When you go to school to learn the craft of journalism, one of the first things you're taught is to not take anything that you write or photograph at face value. I can still see my professor saying "Look deeper, Mark... What is it that you really see?" I reminded myself about this fact after opening the box that the Fujifilm Finepix F31FD (Street $399) came in. To look at it, it almost looks out of date by today's sexy yet ever-so-slender point-and-shoot standards. I held it in my hand and thought, "What a clunker this is..." But like the ugly duckling, what really matters here is what's on the inside. And in this case, the Fuji is significantly ahead of many of the competing cameras on the market today.

The F31FD is a 6.3MP camera that has multiple scene modes, shoots NTSC quality video, sports a very sharp Fujinon 3X (36-108mm f/2.8-5.0 35mm equivalent) lens, IR data transmission on the IR Simple standard, a 2.5 inch (230,000 pixel) LCD/Viewfinder screen and Real Photo Processor II and new Super CCD HR VI sensor. The camera also has a respectable range of manual controls as well. The good news though, is that these aren't even the best features.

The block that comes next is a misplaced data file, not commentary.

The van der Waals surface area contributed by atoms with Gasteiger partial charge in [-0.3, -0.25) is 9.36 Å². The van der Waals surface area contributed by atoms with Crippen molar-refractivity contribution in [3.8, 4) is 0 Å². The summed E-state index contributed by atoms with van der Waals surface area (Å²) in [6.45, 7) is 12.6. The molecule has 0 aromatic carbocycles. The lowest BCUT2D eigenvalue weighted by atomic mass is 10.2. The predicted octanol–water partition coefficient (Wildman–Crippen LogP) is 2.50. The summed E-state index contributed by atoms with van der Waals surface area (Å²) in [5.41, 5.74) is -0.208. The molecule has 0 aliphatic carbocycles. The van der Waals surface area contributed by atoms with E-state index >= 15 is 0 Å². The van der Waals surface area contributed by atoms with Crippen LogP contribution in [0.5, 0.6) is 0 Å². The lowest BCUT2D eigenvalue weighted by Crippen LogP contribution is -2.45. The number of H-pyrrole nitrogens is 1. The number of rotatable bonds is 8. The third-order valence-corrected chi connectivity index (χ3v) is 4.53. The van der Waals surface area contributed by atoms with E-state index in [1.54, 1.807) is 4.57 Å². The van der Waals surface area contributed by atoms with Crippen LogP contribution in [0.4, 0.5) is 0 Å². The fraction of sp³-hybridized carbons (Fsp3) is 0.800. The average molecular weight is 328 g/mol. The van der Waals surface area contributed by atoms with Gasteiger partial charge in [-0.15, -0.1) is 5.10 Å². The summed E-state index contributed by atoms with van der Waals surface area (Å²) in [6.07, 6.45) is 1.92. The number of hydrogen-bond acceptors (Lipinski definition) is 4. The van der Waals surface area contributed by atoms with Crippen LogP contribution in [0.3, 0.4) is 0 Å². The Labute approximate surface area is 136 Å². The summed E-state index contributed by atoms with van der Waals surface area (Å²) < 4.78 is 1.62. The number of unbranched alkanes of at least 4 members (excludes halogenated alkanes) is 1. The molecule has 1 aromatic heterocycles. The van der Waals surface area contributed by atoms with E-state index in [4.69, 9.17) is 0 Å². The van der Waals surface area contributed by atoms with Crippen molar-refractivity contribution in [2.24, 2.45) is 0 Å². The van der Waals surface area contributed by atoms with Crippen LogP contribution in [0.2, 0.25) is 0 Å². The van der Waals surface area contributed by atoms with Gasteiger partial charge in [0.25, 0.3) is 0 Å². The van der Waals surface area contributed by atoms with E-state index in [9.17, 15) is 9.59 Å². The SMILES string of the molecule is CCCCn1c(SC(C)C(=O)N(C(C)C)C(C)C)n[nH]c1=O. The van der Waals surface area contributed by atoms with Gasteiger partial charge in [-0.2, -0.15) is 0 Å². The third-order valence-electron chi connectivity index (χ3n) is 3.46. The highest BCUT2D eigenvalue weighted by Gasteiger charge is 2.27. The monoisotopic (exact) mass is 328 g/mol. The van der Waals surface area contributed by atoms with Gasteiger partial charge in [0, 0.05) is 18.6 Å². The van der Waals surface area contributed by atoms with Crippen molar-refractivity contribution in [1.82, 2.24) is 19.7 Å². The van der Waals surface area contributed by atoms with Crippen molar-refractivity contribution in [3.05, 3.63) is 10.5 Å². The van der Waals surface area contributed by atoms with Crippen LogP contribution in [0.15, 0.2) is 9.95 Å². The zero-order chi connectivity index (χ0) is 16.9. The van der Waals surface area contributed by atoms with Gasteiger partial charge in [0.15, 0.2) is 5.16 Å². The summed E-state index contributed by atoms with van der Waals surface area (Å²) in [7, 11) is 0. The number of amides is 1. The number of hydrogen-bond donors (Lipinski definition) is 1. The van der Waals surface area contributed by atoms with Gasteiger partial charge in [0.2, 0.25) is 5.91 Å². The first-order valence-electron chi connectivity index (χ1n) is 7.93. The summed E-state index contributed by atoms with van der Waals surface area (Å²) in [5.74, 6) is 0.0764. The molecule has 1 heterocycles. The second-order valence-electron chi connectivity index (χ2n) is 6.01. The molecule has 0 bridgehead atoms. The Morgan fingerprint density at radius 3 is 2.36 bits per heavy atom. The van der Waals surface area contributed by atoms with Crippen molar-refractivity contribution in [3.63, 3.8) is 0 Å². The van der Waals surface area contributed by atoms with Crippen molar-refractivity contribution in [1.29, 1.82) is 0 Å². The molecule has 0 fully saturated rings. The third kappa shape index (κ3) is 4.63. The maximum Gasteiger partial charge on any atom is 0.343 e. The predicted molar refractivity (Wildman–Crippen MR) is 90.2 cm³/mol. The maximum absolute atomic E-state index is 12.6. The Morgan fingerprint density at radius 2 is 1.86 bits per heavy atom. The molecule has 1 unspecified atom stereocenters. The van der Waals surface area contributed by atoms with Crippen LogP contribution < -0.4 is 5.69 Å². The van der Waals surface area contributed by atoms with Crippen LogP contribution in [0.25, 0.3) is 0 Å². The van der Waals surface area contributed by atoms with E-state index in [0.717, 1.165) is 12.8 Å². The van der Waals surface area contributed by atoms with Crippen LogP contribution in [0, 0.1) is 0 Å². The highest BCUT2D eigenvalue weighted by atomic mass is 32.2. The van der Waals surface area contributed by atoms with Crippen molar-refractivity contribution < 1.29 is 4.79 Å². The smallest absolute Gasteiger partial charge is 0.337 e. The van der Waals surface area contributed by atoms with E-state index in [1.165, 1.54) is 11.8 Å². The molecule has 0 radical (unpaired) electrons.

Facial Detection

What's Hot • Sharp Fujinon lens • Face Recognition system • Excellent low light capability • Solid feel and construction • Excellent battery life • Extended dynamic range What's Not • xD memory card format • Dim viewfinder/LCD screen in sunlight • Issues with flash shadow in close macro • No video zoom Product Gallery Image Quality Gallery

The FD in the name stands for "Facial Detection." Fuji engineers originally developed this technology for its printing kiosks and have translated the technology to work in their camera line as well. By triangulating between the eyes and mouth and through mathematical computations, this system can acquire multiple targets at once, detecting up to ten faces in one frame and then configuring the optimal exposure and focus for all of them. The F31FD does this in an astounding .05 of a second, making it, according to Fujifilm's claims, the fastest facial recognition system in the world.